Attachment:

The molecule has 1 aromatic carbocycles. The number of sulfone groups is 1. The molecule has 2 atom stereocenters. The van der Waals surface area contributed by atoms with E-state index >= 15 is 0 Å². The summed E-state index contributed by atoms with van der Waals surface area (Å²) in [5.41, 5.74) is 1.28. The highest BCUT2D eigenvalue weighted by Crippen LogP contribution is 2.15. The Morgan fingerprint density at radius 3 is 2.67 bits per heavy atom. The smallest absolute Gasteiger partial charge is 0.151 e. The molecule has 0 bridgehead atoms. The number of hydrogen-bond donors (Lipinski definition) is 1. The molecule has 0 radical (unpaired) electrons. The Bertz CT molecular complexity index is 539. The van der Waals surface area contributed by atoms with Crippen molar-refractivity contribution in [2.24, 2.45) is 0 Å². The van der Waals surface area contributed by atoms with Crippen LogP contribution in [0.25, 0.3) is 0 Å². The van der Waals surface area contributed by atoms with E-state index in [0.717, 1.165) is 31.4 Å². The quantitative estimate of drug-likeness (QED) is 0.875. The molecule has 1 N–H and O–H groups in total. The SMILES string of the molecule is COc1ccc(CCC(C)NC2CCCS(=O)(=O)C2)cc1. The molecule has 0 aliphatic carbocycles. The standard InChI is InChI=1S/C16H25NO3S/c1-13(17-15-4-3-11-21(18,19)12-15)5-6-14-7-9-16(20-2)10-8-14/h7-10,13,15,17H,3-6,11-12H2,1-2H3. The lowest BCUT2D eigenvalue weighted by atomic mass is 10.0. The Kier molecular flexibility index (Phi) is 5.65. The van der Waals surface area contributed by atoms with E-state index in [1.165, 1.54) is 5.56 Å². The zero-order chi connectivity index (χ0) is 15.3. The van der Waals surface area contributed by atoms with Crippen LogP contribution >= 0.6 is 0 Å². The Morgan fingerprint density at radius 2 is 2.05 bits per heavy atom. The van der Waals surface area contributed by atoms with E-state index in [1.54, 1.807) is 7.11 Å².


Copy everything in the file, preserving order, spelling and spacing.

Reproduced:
The molecule has 1 aromatic carbocycles. The number of sulfone groups is 1. The molecule has 2 atom stereocenters. The van der Waals surface area contributed by atoms with E-state index >= 15 is 0 Å². The summed E-state index contributed by atoms with van der Waals surface area (Å²) in [5.41, 5.74) is 1.28. The highest BCUT2D eigenvalue weighted by Crippen LogP contribution is 2.15. The Morgan fingerprint density at radius 3 is 2.67 bits per heavy atom. The smallest absolute Gasteiger partial charge is 0.151 e. The molecule has 0 bridgehead atoms. The number of hydrogen-bond donors (Lipinski definition) is 1. The molecule has 0 radical (unpaired) electrons. The Bertz CT molecular complexity index is 539. The van der Waals surface area contributed by atoms with Crippen molar-refractivity contribution in [2.24, 2.45) is 0 Å². The van der Waals surface area contributed by atoms with Crippen LogP contribution in [0.25, 0.3) is 0 Å². The van der Waals surface area contributed by atoms with E-state index in [0.717, 1.165) is 31.4 Å². The quantitative estimate of drug-likeness (QED) is 0.875. The molecule has 1 N–H and O–H groups in total. The SMILES string of the molecule is COc1ccc(CCC(C)NC2CCCS(=O)(=O)C2)cc1. The molecule has 0 aliphatic carbocycles. The standard InChI is InChI=1S/C16H25NO3S/c1-13(17-15-4-3-11-21(18,19)12-15)5-6-14-7-9-16(20-2)10-8-14/h7-10,13,15,17H,3-6,11-12H2,1-2H3. The lowest BCUT2D eigenvalue weighted by atomic mass is 10.0. The Kier molecular flexibility index (Phi) is 5.65. The van der Waals surface area contributed by atoms with E-state index in [1.165, 1.54) is 5.56 Å². The zero-order chi connectivity index (χ0) is 15.3. The van der Waals surface area contributed by atoms with Crippen LogP contribution >= 0.6 is 0 Å². The Morgan fingerprint density at radius 2 is 2.05 bits per heavy atom. The van der Waals surface area contributed by atoms with E-state index in [1.54, 1.807) is 7.11 Å².